Osprey’s World Tour – Scotland

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Osprey’s World Tour sees us delving into our extensive backlist of books as we explore the globe through military history.

Today we are heading to Scotland with an illustration taken from Campaign 117: Stirling Bridge and Falkirk 1297-98. This piece of artwork shows the legendary William Wallace rejecting the English terms of submission

 


William Wallace and Andrew Murray on the Abbey Craig

Extract from Campaign 117: Stirling Bridge and Falkirk 1297-98 by Peter Armstrong

High on the Abbey Craig, William Wallace delivers his famous rejection of the English terms of submission delivered by the Dominicans sent by John de Warenne as envoys to the Scots. There would have been many such clerks and non-combatants employed in the earl’s extensive household. Wallace, as befits his status as joint commander of the army of Scotland, is armed conventionally. His armour and weapons are products of the finest continental craftsmanship. At his side his young squires carry his shield and helm. Behind the apprehensive friars stands Sir Andrew Murray, flanked by his banner and that of St Andrew, the ancient national flag of Scotland. The saint’s cross is worn as a badge on the padded akheton of the well-equipped spearman in the foreground and by the fighting men of the schiltrons assembled on the plain below.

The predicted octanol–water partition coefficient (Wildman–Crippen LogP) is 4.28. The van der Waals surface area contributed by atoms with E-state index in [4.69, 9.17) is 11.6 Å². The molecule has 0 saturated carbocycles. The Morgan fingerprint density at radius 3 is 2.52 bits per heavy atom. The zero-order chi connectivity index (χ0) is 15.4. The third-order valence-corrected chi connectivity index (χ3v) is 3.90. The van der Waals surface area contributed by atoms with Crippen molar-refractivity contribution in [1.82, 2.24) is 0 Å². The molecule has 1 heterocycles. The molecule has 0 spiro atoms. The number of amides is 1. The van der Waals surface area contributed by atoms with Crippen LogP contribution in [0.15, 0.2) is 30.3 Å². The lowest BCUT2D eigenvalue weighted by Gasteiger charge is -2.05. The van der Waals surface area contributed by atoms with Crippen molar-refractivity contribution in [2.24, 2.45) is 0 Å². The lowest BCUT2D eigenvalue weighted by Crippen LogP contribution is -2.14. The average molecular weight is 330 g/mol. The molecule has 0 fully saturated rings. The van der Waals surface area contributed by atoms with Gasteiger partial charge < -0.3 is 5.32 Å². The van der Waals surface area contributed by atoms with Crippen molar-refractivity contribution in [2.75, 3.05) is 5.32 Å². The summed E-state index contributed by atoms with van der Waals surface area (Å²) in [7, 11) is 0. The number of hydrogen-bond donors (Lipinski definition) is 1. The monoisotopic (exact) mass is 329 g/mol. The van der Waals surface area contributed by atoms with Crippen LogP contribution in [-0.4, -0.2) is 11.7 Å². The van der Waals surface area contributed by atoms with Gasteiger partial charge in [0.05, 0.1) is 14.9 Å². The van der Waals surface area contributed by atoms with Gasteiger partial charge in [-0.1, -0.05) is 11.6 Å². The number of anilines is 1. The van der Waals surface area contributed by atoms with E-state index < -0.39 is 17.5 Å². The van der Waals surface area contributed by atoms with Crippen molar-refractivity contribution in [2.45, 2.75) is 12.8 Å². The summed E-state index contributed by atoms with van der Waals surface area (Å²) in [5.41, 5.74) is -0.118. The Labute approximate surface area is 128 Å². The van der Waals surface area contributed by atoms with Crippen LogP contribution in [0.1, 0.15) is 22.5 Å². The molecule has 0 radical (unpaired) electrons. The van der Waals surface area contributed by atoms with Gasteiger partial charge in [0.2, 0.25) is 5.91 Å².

In the distance, beyond the loops of the River Forth the mighty fortress of Stirling stands guard over the bridge where English troops are assembling. The arms of Andrew Murray are known from a seal attached to a document of 1296. William Wallace’s arms are unknown though he is generally attributed with ‘gules a lion rampant argent’. The seal attached to the so-called ‘Lubeck letter’, which was sent by Wallace and Murray to the citizens of that town after their victory at Stirling Bridge, survives – one of the few artefacts that have come down to us that can be connected with Wallace. It displays the Royal Arms of Scotland on the front but the reverse, which is of most interest to us, shows a hand drawing an arrow on a bow. Had this seal been Murray’s it must have displayed the stars used as charges by his family. He was, by the time the letter was sent to Lubeck either dead or dying of wounds sustained in the battle, so logically this must be the seal used by Wallace. The bow and arrow device is not displayed on a shield as would be usual with a heraldic charge, so it doesn’t really amount to a coat of arms as such. The faint inscription surrounding the image of the bow and arrow reads: [wilelm]vs filivs alani walais, that is ‘William Son of Alan Wallace’, which throws new light on the name of William’s father. An Alan Wallace, a crown tenant of Ayrshire, sealed the Ragman Roll in 1296 when he submitted to Edward I. There are several Ayrshire Wallace seals attached to the Ragman Roll but none of them display a lion. The devices used are a fleur de Lys, a curlew with foliage behind, and a cross paty. The attribution of a rampant lion to Wallace is probably simply due to the notion that, as Scotland herself is symbolised by the king of beasts, what could be more fitting for Scotland’s National Hero?

 

Further Reading

Here are a selection of other Osprey books looking at Scottish military history.

Elite 167: Scottish Renaissance Armies 1513-1550
Warrior 143: Galloglass 1250-1600
Essential Histories 72: The Jacobite Rebellion 1745-46
Fortress 46: Castles and Tower Houses of the Scottish Clans 1450–1650
Men-at-Arms 442: Queen Victoria’s Highlanders

What areas of Scottish military history are you interested in? Let us know in the comments section.